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Fertilizer research

, Volume 38, Issue 3, pp 213–221 | Cite as

Needs for controlled-availability micronutrient fertilizers

  • J. J. Mortvedt
Article

Abstract

Use of micronutrients for agronomic and horticultural crops has increased markedly in recent years. Increased use is related to higher nutrient demands from more intensive cropping practices and also from farming marginal lands. Most of the fertilizers used to correct micronutrient deficiencies are water- soluble inorganic sources or soluble organic products such as synthetic chelates or natural organic complexes. These fertilizers may react with soil to decrease their availability to plants. The rates of such chemical reactions may differ considerably with each micronutrient fertilizer and soil environment.

Recommended micronutrient rates have been based on results of numerous experiments, and these rates vary with crop, soil, and other factors. The usual application rates (on an elemental basis) range from 1 to 10 kg ha−1 for Cu, Fe, Mn and Zn; < 1 kg ha−1 for B; and < 100 g ha−1 for Mo.

Because the metallic micronutrients (Cu, Fe, Mn, and Zn) generally are sorbed strongly by soil clays, they do not move significantly in soil. Hence, they are not leached readily from the zone of application to lower soil depths or into groundwaters. Mobility of these micronutrient cations is higher in sandy soils, especially with high leaching conditions. Therefore, their movement out of the root zone is possible under some situations. Significant residual effects of soluble Cu and Zn sources greatly reduce the need for controlled-availability Cu and Zn products. Controlled-availability Fe and Mn fertilizers have not been effective because the rapid oxidation of Fe and Mn and reactions with soil reduce their availability upon release.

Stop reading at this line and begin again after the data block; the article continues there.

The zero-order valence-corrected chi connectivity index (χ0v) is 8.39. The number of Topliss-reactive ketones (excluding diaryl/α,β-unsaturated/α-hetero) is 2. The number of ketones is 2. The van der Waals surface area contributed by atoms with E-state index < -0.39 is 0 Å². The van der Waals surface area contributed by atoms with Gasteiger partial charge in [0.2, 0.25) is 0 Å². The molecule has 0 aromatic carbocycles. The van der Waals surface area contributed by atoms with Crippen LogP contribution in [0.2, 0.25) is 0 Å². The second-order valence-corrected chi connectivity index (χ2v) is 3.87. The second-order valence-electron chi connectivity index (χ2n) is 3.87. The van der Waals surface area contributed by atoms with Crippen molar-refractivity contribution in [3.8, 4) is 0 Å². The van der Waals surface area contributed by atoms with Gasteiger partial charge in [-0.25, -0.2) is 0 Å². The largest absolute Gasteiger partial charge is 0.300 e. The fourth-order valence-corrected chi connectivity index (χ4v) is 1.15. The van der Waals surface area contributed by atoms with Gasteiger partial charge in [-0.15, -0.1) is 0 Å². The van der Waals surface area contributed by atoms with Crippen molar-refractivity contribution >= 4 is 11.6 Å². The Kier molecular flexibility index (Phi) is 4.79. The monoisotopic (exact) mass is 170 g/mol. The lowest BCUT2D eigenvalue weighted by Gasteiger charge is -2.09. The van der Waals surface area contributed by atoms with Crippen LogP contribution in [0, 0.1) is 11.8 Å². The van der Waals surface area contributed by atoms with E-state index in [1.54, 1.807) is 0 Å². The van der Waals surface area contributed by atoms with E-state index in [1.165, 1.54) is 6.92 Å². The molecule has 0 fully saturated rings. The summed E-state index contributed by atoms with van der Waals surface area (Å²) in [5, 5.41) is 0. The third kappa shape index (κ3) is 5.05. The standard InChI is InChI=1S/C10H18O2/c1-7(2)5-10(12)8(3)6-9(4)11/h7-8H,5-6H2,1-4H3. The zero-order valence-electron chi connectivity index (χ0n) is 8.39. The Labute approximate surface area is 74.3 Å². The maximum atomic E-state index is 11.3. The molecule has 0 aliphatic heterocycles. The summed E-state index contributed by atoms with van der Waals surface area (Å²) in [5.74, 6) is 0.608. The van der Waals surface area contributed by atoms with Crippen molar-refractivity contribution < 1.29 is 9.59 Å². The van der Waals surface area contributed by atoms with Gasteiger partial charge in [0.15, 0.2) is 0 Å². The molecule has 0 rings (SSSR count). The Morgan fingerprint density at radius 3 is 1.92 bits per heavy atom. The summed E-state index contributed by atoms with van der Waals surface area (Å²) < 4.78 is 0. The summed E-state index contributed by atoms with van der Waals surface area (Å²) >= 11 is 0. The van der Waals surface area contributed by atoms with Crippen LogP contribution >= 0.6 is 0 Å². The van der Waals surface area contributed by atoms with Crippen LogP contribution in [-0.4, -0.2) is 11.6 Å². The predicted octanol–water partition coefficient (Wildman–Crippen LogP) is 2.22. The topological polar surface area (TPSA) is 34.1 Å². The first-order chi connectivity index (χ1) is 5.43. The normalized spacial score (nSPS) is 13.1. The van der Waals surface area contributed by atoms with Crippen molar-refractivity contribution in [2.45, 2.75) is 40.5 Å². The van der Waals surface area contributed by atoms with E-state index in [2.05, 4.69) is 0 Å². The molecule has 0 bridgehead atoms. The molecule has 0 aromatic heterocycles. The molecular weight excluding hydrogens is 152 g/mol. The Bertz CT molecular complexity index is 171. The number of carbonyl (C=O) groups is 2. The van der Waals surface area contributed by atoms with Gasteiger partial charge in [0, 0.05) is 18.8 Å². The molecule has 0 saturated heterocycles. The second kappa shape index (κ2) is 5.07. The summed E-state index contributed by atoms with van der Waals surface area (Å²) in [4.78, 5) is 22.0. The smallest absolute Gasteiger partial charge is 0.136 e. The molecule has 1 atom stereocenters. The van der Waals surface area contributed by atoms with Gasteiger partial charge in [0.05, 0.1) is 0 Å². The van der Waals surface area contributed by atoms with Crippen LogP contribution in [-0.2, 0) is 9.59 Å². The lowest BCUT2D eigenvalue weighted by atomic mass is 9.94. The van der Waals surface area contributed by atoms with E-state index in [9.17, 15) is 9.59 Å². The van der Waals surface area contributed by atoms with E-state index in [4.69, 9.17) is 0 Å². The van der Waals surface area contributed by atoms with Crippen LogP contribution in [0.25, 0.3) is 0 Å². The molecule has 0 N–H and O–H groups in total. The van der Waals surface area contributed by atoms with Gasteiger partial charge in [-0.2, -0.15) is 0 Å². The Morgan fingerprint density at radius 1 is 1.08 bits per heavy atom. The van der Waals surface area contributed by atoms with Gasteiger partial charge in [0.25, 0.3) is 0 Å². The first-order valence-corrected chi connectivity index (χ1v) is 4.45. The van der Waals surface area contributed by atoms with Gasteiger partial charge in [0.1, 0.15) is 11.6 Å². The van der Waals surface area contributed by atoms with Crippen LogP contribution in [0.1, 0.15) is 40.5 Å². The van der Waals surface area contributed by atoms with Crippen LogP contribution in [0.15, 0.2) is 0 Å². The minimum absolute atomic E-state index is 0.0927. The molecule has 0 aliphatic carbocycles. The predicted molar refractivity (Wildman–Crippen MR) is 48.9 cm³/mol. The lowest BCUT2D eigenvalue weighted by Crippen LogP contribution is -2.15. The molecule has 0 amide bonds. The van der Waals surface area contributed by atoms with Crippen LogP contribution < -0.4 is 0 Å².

Because soluble B fertilizers form boric acid molecules in soil, they are mobile and subject to leaching conditions. While mobility of B is less than that of NO 3 - -N in soil, field results have demonstrated loss of applied B from the root zone in sandy soils. Slightly soluble B fertilizers, such as colemanite and ulexite, and fritted B products (powdered glass-like materials whose solubility is controlled by particle size) have been used in sandy soils for some crops.

Molybdenum requirements are much lower than those of the other micronutrients. Deficiencies generally are corrected by liming the soil or by seed or foliar applications, so there is little need for controlled-availability Mo fertilizers.

Little research has been conducted on controlled availability micronutrient fertilizers. While fritted products are considered in this category, they are difficult to handle and only may be of value in supplying B under specific conditions. Coating soluble granular micronutrient fertilizers also has been attempted, but there are few reported results of their relative effectiveness in comparison with conventional fertilizers and application methods. New micronutrient products may be needed for specific conditions such as greenhouse-culture or container-grown crops, but plant needs also may be met by multiple applications of soluble sources.

Key words

coated fertilizers fritted products slightly soluble sources 

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Copyright information

© Kluwer Academic Publishers 1994

Authors and Affiliations

  • J. J. Mortvedt
    • 1
  1. 1.National Fertilizer and Environmental Research CenterTennessee Valley AuthorityMuscle ShoalsUSA

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